by Jonathan Squire
The human race has an energy problem. Despite continually increasing demand, we still have no truly viable way to produce energy on a necessary scale without significant environmental consequences. So what about solar, wind, hydro, nuclear, geothermal, or CCS (carbon capture and storage)? Each of these generation methods has its own disadvantages, and certainly none can realistically meet global energy demands alone. Wind and solar suffer from serious reliability problems (no-one wants their ability to light their home to depend on the weather) as well as requiring large areas of land to generate significant power, an important consideration giving a growing population. Nuclear fission power is more reliable, requires little land and could meet our base-load generation needs, but it is far from perfect. In addition to limited fuel availability, the waste leftover from fission reactions is very dangerous and very difficult to process; we still have no reasonable method for doing this.
I would like to address another possibility – fusion energy. A fusion power plant could run entirely on material found in seawater (heavy hydrogen and lithium), using only half a ton of fuel per year for a 1 GW reactor (1 GW is the size a large coal or nuclear plant, enough to power 750,000 to one million homes). The only waste generated is helium, a reactor could run 24 hours a day, and it would be inherently safe without any possibility of catastrophic meltdown. However, there is a well known catch, and it is a rather serious one – building a fusion reactor is exceptionally difficult. Nonetheless, scientists and engineers have made enormous progress in the past 50 years. We are now ready to take the final steps and run experiments that produce more energy than they consume, paving the way to commercial power generation later in the century.
The basic idea of fusion power is very simple. The mass of a Helium nucleus is about 1% less than the sum of the masses of its constituent parts (two protons and two neutrons). So what happens if we create a Helium nucleus by fusing smaller nuclei – in particular two Hydrogens – where does this mass go? The answer is that it is converted directly into energy, in prodigious quantities. While 1% may not sound like very much, Einstein’s famous formula E=mc2 tells us that 1 kg of matter would become 9×1016 J of energy – this is enough energy to power New York City for more than a month! Of course, we cannot simply hold some hydrogen in a tank and hope that it will undergo fusion, the problem being that hydrogen nuclei are charged and have a very strong mutual repulsion. If we hope to extract power from fusion, the gas of hydrogen must be made incredibly hot or incredibly dense, and then somehow contained to extract the energy. This is where the difficulty of fusion energy comes in. There is no material with properties that are even close to what is required to hold a gas undergoing fusion, not to mention the obstacles involved with heating or compressing the gas to the necessary conditions.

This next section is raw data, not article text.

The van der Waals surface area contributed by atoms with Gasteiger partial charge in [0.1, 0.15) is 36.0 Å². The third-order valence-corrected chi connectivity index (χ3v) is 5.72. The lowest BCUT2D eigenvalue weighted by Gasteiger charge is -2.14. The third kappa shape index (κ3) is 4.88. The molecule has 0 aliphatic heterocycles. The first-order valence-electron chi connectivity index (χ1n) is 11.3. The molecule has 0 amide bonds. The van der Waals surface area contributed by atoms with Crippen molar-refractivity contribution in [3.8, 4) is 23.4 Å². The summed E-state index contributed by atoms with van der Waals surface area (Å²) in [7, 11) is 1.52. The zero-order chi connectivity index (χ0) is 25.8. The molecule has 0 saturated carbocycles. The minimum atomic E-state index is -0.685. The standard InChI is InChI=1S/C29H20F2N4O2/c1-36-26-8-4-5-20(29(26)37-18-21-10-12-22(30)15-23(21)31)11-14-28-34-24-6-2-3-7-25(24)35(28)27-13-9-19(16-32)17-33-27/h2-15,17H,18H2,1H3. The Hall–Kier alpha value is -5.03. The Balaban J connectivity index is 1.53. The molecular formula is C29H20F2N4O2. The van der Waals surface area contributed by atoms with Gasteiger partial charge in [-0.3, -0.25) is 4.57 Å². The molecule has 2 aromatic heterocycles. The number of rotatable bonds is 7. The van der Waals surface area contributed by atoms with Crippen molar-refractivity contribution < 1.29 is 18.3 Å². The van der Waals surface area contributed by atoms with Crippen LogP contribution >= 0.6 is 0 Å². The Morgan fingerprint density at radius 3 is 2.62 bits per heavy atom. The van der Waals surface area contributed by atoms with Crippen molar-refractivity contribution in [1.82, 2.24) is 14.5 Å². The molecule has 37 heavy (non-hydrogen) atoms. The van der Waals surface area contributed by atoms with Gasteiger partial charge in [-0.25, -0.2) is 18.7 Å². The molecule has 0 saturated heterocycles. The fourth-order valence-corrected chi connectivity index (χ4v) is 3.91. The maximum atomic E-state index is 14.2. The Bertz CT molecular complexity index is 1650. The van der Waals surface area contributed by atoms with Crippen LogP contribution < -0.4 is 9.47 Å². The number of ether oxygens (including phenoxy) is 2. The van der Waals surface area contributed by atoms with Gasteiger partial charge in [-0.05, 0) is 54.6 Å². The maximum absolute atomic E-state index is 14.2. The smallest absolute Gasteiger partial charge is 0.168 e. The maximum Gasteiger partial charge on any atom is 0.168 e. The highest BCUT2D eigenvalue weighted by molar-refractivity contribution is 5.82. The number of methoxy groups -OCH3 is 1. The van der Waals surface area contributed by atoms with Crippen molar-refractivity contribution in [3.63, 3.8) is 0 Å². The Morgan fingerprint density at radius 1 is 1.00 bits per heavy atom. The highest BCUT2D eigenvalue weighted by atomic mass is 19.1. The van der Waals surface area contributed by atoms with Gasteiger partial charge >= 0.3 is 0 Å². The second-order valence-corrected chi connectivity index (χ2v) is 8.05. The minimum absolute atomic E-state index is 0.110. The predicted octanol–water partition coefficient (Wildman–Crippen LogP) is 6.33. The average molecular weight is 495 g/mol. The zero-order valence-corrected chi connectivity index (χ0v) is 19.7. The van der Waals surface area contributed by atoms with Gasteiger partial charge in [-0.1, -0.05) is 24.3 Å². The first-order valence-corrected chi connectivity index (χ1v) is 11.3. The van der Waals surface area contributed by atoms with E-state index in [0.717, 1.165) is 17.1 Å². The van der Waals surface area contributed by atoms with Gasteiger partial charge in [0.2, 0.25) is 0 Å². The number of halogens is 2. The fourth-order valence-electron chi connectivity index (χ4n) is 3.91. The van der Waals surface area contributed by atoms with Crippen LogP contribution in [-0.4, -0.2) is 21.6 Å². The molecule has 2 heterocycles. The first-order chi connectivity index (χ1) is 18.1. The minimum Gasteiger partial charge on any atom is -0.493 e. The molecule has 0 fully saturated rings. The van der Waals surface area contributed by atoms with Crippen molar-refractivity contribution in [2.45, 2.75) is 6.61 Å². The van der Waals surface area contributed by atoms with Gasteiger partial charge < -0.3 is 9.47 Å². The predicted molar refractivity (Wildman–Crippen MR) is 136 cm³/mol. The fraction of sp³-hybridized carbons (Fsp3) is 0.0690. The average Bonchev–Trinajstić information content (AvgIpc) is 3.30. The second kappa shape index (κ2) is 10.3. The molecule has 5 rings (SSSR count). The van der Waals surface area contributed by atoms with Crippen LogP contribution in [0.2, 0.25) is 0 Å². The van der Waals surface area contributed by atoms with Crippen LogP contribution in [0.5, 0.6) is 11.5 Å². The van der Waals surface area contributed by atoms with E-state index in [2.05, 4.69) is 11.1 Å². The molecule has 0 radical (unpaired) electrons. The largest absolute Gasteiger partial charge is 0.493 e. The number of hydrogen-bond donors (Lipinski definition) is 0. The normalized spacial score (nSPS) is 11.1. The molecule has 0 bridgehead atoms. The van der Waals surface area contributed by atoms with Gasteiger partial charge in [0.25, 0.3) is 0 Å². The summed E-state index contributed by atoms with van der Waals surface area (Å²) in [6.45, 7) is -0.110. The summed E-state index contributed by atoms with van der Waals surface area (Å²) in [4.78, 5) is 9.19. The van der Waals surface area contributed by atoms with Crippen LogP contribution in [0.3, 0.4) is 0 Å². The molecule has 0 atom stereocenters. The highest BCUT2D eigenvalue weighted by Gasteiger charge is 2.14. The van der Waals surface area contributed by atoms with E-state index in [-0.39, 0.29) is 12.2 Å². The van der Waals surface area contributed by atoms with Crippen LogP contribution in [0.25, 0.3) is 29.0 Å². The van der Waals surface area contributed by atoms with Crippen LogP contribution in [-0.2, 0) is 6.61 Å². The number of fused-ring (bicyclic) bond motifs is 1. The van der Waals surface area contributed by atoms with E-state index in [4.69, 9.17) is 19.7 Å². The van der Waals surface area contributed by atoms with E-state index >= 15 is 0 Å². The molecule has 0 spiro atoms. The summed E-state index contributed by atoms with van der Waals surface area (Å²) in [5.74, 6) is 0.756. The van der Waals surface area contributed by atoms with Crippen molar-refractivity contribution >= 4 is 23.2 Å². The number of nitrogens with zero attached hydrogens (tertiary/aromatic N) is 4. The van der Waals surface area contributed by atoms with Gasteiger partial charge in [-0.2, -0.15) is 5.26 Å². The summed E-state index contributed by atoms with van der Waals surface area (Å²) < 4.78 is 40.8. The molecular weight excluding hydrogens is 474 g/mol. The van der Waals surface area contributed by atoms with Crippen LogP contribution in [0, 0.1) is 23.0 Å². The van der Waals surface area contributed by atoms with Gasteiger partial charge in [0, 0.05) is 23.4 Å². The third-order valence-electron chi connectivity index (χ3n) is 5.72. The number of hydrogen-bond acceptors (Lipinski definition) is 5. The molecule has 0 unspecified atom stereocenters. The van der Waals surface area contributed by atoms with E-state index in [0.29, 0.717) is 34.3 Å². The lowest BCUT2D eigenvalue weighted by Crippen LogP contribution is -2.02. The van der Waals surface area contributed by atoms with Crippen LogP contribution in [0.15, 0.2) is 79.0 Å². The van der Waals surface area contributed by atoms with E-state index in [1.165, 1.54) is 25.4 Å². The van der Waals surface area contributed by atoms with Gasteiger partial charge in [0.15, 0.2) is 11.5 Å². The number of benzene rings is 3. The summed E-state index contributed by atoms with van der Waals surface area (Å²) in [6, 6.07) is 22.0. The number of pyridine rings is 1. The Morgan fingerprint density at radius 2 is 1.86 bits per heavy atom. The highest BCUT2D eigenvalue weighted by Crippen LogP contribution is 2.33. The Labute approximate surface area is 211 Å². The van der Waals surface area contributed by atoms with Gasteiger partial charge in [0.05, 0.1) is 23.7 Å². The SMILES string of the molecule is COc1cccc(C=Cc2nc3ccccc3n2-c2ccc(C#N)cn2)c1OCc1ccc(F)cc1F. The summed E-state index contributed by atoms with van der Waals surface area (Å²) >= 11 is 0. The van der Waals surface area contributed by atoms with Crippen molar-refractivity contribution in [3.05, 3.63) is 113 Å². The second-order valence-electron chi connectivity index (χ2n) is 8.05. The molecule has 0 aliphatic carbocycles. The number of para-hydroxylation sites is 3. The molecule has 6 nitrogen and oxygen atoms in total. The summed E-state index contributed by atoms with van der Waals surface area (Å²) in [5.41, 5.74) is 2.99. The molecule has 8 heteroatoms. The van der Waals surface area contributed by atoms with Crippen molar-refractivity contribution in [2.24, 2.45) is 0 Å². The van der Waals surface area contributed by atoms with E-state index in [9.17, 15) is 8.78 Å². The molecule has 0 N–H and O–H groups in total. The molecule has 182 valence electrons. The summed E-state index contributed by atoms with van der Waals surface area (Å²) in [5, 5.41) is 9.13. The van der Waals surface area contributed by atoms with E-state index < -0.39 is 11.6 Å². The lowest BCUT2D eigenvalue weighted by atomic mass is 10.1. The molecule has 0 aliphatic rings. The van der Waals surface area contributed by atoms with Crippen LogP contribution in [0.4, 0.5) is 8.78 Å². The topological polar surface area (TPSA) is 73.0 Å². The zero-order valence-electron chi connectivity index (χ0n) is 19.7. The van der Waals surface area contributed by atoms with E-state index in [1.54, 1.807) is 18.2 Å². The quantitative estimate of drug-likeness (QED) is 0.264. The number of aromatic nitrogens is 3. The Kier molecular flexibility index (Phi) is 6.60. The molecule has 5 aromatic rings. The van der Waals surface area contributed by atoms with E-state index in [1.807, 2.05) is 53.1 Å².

Nature has come up with a wonderful solution to this problem; all stars, including our sun, are powered by fusion reactions that are held together (confined) by gravity. Once a sufficient quantity of matter collects, the pressures and temperatures inside become so extreme that fusion occurs without any outside help. Obviously, using gravity to achieve these conditions is not practical on earth and we must seek alternative means. There are currently two main thrusts of fusion research that differ in how fuel is forced together. One idea, known as inertial confinement fusion, involves compressing the matter so fast and violently that it need not be continuously held together, instead producing energy through a series of miniature explosions. The largest experiment of this type is the National Ignition Facility, which uses the largest lasers in the world to compress hydrogen pellets to 1,000 times the density of typical solid solids (e.g. rocks or metals). The other approach, which is the focus of this article, is magnetic confinement fusion. Here, magnetic fields are used as the “bottle” to contain hydrogen, allowing the gas to be heated to temperatures many orders of magnitude higher than would be possible with solid walls. However, the use of magnetic fields is hardly a panacea to all our woes; containing a gas in this way is often likened to holding a ball of jello using only rubber bands!